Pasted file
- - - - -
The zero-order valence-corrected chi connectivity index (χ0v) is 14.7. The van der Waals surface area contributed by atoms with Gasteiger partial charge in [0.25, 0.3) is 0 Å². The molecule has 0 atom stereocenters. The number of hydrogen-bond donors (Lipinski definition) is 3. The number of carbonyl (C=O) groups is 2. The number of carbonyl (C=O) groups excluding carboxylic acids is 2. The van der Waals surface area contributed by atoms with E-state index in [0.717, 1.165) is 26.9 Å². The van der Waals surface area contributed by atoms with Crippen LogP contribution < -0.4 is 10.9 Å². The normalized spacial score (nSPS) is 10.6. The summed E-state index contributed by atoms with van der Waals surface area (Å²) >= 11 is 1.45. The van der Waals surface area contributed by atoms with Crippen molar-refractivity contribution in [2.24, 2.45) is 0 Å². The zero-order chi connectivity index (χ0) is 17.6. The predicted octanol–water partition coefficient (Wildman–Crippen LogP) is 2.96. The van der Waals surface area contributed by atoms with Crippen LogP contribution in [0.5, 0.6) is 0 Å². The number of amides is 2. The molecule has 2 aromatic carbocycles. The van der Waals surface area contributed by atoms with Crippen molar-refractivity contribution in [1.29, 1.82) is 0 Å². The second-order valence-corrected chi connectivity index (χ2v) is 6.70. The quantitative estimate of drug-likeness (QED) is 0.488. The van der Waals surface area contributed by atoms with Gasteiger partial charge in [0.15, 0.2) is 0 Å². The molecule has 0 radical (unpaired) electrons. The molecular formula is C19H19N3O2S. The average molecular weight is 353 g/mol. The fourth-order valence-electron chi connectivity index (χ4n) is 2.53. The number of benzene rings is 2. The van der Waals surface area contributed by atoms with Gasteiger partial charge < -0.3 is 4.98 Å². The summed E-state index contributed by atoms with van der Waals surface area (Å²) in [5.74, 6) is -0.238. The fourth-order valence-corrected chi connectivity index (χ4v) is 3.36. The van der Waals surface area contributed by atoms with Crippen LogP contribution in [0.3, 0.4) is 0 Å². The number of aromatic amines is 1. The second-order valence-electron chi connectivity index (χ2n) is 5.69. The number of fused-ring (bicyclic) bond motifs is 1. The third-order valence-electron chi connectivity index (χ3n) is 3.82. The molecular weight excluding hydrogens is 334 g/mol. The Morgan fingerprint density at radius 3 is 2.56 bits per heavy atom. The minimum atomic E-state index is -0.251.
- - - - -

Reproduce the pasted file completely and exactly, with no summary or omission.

The zero-order valence-corrected chi connectivity index (χ0v) is 14.7. The van der Waals surface area contributed by atoms with Gasteiger partial charge in [0.25, 0.3) is 0 Å². The molecule has 0 atom stereocenters. The number of hydrogen-bond donors (Lipinski definition) is 3. The number of carbonyl (C=O) groups is 2. The number of carbonyl (C=O) groups excluding carboxylic acids is 2. The van der Waals surface area contributed by atoms with E-state index in [0.717, 1.165) is 26.9 Å². The van der Waals surface area contributed by atoms with Crippen LogP contribution < -0.4 is 10.9 Å². The normalized spacial score (nSPS) is 10.6. The summed E-state index contributed by atoms with van der Waals surface area (Å²) >= 11 is 1.45. The van der Waals surface area contributed by atoms with Crippen molar-refractivity contribution in [2.24, 2.45) is 0 Å². The zero-order chi connectivity index (χ0) is 17.6. The predicted octanol–water partition coefficient (Wildman–Crippen LogP) is 2.96. The van der Waals surface area contributed by atoms with Crippen LogP contribution in [0.5, 0.6) is 0 Å². The number of amides is 2. The molecule has 2 aromatic carbocycles. The van der Waals surface area contributed by atoms with Crippen molar-refractivity contribution in [1.29, 1.82) is 0 Å². The second-order valence-corrected chi connectivity index (χ2v) is 6.70. The quantitative estimate of drug-likeness (QED) is 0.488. The van der Waals surface area contributed by atoms with Gasteiger partial charge in [0.15, 0.2) is 0 Å². The molecule has 0 radical (unpaired) electrons. The molecular formula is C19H19N3O2S. The average molecular weight is 353 g/mol. The fourth-order valence-electron chi connectivity index (χ4n) is 2.53. The number of benzene rings is 2. The van der Waals surface area contributed by atoms with Gasteiger partial charge < -0.3 is 4.98 Å². The summed E-state index contributed by atoms with van der Waals surface area (Å²) in [5.74, 6) is -0.238. The fourth-order valence-corrected chi connectivity index (χ4v) is 3.36. The van der Waals surface area contributed by atoms with Crippen LogP contribution in [0.3, 0.4) is 0 Å². The number of aromatic amines is 1. The second-order valence-electron chi connectivity index (χ2n) is 5.69. The number of fused-ring (bicyclic) bond motifs is 1. The third-order valence-electron chi connectivity index (χ3n) is 3.82. The molecular weight excluding hydrogens is 334 g/mol. The Morgan fingerprint density at radius 3 is 2.56 bits per heavy atom. The minimum atomic E-state index is -0.251.